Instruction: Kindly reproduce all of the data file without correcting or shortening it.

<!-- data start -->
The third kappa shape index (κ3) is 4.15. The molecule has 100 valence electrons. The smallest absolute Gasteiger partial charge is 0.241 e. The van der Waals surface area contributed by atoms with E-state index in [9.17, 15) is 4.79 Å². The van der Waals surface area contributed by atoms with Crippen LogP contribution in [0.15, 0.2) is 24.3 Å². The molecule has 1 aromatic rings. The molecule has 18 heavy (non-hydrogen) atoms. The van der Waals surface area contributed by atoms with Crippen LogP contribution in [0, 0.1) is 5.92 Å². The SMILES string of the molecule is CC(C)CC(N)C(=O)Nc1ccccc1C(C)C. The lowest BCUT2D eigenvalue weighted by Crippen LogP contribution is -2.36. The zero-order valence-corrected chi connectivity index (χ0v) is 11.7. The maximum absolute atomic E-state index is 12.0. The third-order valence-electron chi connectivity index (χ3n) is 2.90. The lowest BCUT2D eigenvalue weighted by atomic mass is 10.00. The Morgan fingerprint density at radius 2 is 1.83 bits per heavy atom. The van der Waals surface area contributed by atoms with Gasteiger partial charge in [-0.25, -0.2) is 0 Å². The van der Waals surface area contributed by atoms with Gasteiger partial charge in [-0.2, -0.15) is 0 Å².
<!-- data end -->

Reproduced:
The third kappa shape index (κ3) is 4.15. The molecule has 100 valence electrons. The smallest absolute Gasteiger partial charge is 0.241 e. The van der Waals surface area contributed by atoms with E-state index in [9.17, 15) is 4.79 Å². The van der Waals surface area contributed by atoms with Crippen LogP contribution in [0.15, 0.2) is 24.3 Å². The molecule has 1 aromatic rings. The molecule has 18 heavy (non-hydrogen) atoms. The van der Waals surface area contributed by atoms with Crippen LogP contribution in [0, 0.1) is 5.92 Å². The SMILES string of the molecule is CC(C)CC(N)C(=O)Nc1ccccc1C(C)C. The lowest BCUT2D eigenvalue weighted by Crippen LogP contribution is -2.36. The zero-order valence-corrected chi connectivity index (χ0v) is 11.7. The maximum absolute atomic E-state index is 12.0. The third-order valence-electron chi connectivity index (χ3n) is 2.90. The lowest BCUT2D eigenvalue weighted by atomic mass is 10.00. The Morgan fingerprint density at radius 2 is 1.83 bits per heavy atom. The van der Waals surface area contributed by atoms with Gasteiger partial charge in [-0.25, -0.2) is 0 Å². The van der Waals surface area contributed by atoms with Gasteiger partial charge in [-0.2, -0.15) is 0 Å².